Iron was classified with the nutrients in the high risk group by the German Federal Institute for Risk Assessment. Iron has a potential to cause direct erosion and irritation of the gastrointestinal mucosa, to cause oxidative damage of lipid membranes, proteins or DNA (see section ‘‘Iron homoeostasis and the potential of iron to cause harm’’). In addition, iron can stimulate inflammation or, as an essential nutrient, fertilise the growth of pathogens Due to this potential, iron may mediate damage in the intestinal lumen, the vascular compartment, the cells, and the interstitial space.
 
LD50 ( ¼ median lethal dose) values for Fe (II)-sulphate, -succinate and -gluconate after single oral doses in mice are 560, 320 and 230 mg Fe/kg body weight, respectively. A similar ranking of iron-induced damage by compounds was observed in male rats after repeated oral application of 50 and 100 mg Fe/kg body weight for 12 weeks, and for the emetic impact and gastrointestinal damage in cats and rabbits. The mechanisms of iron homoeostasis and the kind of damage observed in rodents and men are similar. However, considerable differences were found in the quantitative aspect of iron kinetics between men, rats and mice, and even between different stains of mice. This makes quantitative extrapolation of animal data to humans difficult if not impossible.
 
Fractional iron absorption after oral intake amounts to 10–20% or less. Thus, 80–90% of ingested iron remains in the gut lumen and may cause considerable harm by different mechanisms at toxic and therapeutic dose levels.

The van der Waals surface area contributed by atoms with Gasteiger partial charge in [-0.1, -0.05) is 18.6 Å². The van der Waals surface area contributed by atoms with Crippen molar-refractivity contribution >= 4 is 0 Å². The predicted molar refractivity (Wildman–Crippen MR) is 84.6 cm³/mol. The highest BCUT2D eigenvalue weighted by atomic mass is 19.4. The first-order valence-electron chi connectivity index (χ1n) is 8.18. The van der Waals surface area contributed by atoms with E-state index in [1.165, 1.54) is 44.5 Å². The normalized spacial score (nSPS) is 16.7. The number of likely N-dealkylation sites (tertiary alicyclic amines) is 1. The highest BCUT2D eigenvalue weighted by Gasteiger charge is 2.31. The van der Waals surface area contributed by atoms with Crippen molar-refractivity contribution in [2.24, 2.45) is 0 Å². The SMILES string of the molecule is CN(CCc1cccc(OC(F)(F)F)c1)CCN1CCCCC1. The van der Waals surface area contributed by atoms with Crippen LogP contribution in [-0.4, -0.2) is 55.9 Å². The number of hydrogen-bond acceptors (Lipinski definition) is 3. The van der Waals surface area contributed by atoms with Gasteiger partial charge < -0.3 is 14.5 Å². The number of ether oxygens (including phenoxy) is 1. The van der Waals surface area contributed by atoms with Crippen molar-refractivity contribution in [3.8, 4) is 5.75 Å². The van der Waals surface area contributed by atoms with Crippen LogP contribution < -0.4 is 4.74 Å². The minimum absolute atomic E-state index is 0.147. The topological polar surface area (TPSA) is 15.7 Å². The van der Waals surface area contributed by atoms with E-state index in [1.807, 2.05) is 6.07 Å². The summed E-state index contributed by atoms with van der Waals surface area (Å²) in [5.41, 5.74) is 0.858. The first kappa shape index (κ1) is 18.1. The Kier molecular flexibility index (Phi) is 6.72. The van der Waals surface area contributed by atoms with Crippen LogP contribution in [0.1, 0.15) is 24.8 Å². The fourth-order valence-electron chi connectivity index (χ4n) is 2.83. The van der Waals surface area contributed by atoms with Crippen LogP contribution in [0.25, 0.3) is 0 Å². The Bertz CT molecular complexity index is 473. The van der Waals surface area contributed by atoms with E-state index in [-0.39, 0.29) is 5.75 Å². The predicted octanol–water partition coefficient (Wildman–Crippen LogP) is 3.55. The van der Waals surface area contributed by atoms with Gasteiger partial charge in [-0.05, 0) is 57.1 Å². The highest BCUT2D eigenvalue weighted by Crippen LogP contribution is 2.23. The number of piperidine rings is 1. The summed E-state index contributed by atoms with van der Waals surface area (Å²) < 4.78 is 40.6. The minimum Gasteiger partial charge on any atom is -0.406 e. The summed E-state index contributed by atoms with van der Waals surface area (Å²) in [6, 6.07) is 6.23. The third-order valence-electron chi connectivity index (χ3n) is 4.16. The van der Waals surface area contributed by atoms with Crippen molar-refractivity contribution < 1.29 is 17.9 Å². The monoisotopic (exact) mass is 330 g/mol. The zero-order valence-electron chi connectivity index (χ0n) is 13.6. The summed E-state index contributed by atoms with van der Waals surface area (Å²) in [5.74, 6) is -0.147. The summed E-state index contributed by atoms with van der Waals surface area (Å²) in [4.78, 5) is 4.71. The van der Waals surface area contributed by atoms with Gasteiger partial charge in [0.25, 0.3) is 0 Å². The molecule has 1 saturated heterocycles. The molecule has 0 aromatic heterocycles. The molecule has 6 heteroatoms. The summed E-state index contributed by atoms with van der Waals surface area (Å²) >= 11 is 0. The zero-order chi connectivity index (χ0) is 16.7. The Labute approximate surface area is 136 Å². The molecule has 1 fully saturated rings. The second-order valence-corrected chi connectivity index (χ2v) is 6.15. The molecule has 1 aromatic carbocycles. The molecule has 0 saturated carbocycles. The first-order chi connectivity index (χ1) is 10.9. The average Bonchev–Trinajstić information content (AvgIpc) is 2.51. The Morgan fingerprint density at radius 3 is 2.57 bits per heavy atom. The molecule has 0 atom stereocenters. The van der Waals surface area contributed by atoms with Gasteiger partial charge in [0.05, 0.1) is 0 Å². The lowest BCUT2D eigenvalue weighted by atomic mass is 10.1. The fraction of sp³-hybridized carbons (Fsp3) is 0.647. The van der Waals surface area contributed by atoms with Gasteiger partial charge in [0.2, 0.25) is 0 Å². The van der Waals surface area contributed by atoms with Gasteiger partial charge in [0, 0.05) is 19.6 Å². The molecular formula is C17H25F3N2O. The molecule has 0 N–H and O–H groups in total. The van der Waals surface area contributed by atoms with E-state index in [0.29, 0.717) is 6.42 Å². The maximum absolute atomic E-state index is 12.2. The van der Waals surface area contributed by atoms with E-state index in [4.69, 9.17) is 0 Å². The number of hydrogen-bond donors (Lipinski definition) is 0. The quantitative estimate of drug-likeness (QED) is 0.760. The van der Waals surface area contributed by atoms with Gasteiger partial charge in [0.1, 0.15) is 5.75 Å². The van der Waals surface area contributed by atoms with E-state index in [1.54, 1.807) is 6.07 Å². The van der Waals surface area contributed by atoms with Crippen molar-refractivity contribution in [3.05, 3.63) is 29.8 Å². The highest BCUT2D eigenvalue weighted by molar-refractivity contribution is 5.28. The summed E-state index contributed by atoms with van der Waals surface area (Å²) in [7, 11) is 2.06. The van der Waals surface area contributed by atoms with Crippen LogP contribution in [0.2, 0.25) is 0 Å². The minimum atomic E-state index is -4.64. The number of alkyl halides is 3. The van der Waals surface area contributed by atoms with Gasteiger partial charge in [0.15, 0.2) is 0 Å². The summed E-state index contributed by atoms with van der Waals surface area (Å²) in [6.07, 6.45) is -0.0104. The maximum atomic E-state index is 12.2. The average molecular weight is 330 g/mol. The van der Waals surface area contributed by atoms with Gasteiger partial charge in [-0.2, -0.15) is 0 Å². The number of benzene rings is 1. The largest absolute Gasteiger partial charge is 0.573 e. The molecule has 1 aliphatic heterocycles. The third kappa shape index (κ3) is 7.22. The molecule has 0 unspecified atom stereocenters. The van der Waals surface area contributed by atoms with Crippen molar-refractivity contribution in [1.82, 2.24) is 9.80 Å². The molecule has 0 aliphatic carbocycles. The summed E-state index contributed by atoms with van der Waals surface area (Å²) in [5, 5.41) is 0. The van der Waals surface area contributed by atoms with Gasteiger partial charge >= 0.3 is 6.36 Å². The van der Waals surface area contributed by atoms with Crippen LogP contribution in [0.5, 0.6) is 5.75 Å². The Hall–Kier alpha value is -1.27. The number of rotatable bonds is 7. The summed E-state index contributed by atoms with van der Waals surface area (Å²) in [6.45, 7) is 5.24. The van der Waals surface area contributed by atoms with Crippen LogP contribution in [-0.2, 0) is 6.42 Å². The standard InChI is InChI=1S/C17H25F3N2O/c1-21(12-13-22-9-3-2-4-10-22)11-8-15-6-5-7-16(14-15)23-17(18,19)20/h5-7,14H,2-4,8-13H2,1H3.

Overdoses of oral iron preparations cause mucosal erosions in stomach and intestine. Blood-containing vomiting and diarrhoea are the first symptoms of acute iron intoxication, followed by a ‘‘silent interval’’ of up to 24 h. Gastrointestinal strictures are possible long-term sequels of such damage and may require surgical intervention. Oral doses of 180–300 mg Fe/kg body weight can be lethal to humans; oral doses below 10–20 mg Fe/kg body weight do not cause acute toxicity and seem to present a NOAEL for these effects.
 
The discussion on possible iron effects on cardiovascular risk is highly controversial which, in part, is due to the difficulty to differ between cause and effect in the underlying pathogenic feed-back cycles. Even a significant correlation between atherosclerosis and serum ferritin leaves open whether ferritin represents high iron stores, or if it is increased in response to the inflammatory impact of atherosclerosis. Thus, a cause–effect relationship can neither be proven nor rejected.
 
The discussion started with the observation of a 2.2-fold increase in relative risk for acute myocardial infarction ( ¼ AMI) in East Finland at serum ferritin concentrations above 200 mg/L. Such ferritin levels are found in approx. 18% of males in the US and Europe. Follow-up studies showed conflicting outcomes.
 
In most subsequent studies cardiovascular risk correlated with body iron stores, though significance was frequently not reached, not even when corresponding data were subject meta-analysis
 
The growth of pathogenic bacteria depends on the ability to acquire iron from their hosts. Conversely, one of the host’s defence strategies is to limit iron availability, e.g. by binding iron tightly to transferrin and lactoferrin. This reduces labile iron in the plasma to a concentration below 1018, which is insufficient for bacterial growth. Moreover, haemopexin and haptoglobin limit the availability of haem and haemoglobin as an alternative iron source for extracellular bacteria.
 
 

Best,

Stephan

This link includes a list of my current habits, diet and supplements so that it will be easy to follow my routines.

(1)
Schümann, K.; Ettle, T.; Szegner, B.; Elsenhans, B.; Solomons, N. W. On Risks and Benefits of Iron Supplementation Recommendations for Iron Intake Revisited. J 2007, 21 (3), 147–168. [Source]